Blog

  • THE DARKNESS IN RED | ANISH KAPOOR
  • INTERVIEW WITH A CURATOR | STITCHED INK
  • HELEN FRANKENTHALER | VEILS OF COLOR
  • BRIDGET RILEY | KALEIDOSCOPE COLOR
  • ALEX KATZ | THE CONSCIOUS NOW
  • EL ANATSUI | BLUE VARIATION
  • LESLEY DILL: EMOTIVE EFFECTS
  • by Jordan Eddy
    JAMES TURRELL PANTHEON
  • by Jordan Eddy
    ARTURO HERRERA IN MOTION

    “Being Latin American, you are made up of so many fragments from different cultures,” Arturo Herrera (b. 1959) told Art21 in a documentary called Play. The sequence shows the Venezuela-born, New York and Berlin-based artist sifting through an enormous pile of clippings from paintings, drawings, and printed materials. These are the puzzle pieces for his abstract collages, which incorporate undulating forms and dazzling colors into compositions that almost seem to emit an exuberant hum.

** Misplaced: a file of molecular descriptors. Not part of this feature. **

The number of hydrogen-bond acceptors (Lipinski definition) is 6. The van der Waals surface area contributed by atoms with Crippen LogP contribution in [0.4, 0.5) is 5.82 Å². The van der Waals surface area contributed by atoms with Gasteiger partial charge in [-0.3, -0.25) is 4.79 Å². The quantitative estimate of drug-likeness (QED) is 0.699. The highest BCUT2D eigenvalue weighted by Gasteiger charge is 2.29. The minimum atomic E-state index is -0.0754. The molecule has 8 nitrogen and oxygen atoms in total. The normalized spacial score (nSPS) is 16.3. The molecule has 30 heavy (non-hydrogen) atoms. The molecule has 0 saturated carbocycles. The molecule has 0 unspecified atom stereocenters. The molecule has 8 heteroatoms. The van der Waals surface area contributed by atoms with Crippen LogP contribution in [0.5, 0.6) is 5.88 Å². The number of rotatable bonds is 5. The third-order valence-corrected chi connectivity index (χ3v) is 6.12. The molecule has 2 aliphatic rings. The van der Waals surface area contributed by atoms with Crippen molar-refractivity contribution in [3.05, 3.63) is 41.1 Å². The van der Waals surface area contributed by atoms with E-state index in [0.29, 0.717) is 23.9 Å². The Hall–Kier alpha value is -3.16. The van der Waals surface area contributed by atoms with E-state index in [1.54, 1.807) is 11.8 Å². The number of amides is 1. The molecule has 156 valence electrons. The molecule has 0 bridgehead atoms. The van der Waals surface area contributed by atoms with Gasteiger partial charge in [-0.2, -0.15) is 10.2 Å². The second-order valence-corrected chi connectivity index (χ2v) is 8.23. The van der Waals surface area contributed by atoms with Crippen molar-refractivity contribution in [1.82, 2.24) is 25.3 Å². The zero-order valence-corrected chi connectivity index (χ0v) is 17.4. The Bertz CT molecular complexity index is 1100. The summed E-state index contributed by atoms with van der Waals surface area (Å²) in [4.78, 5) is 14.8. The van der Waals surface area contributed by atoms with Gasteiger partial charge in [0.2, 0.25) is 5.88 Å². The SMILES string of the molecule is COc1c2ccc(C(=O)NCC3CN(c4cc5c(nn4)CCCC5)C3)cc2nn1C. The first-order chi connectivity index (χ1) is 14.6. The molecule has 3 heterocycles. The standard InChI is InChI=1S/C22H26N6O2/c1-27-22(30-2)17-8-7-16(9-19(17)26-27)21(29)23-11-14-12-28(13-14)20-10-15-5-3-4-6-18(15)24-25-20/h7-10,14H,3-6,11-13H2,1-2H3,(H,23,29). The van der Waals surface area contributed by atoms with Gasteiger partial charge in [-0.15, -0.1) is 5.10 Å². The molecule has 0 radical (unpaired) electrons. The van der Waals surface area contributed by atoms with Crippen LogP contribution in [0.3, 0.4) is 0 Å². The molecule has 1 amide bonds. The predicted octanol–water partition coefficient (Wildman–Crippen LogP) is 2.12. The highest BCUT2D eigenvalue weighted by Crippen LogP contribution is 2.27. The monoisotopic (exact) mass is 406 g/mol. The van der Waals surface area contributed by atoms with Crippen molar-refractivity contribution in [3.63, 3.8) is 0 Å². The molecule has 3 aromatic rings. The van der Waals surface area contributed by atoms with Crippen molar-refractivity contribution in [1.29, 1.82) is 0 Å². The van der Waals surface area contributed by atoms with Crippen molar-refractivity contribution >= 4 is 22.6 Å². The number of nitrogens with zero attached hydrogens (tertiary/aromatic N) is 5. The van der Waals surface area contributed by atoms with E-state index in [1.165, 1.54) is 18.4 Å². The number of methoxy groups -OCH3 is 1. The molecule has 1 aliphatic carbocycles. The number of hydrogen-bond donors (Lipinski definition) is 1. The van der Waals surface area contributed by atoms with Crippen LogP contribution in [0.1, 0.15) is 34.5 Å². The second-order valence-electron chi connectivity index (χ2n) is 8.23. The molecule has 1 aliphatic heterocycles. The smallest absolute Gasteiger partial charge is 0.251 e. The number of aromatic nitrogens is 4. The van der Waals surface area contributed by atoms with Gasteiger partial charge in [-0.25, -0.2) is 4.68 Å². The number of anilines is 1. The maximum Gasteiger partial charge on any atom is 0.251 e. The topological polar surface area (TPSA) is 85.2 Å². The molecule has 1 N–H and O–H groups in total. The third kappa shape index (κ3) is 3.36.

Herrera’s editioned, mixed-media collage Johannes is one such visual chorus. Created over two years in collaboration with the printers at Pace Editions, Johannes is a tour de force of printmaking experimentation. This mixed-media collage is composed of more than 100 separately printed elements in various printmaking techniques, including etching, aquatint, linocut, letterpress, collagraph, silkscreen and digital pigment print. Watch this video from Pace that details the fascinating process.

     

  • by Jordan Eddy
    REMEMBERING MONA LISA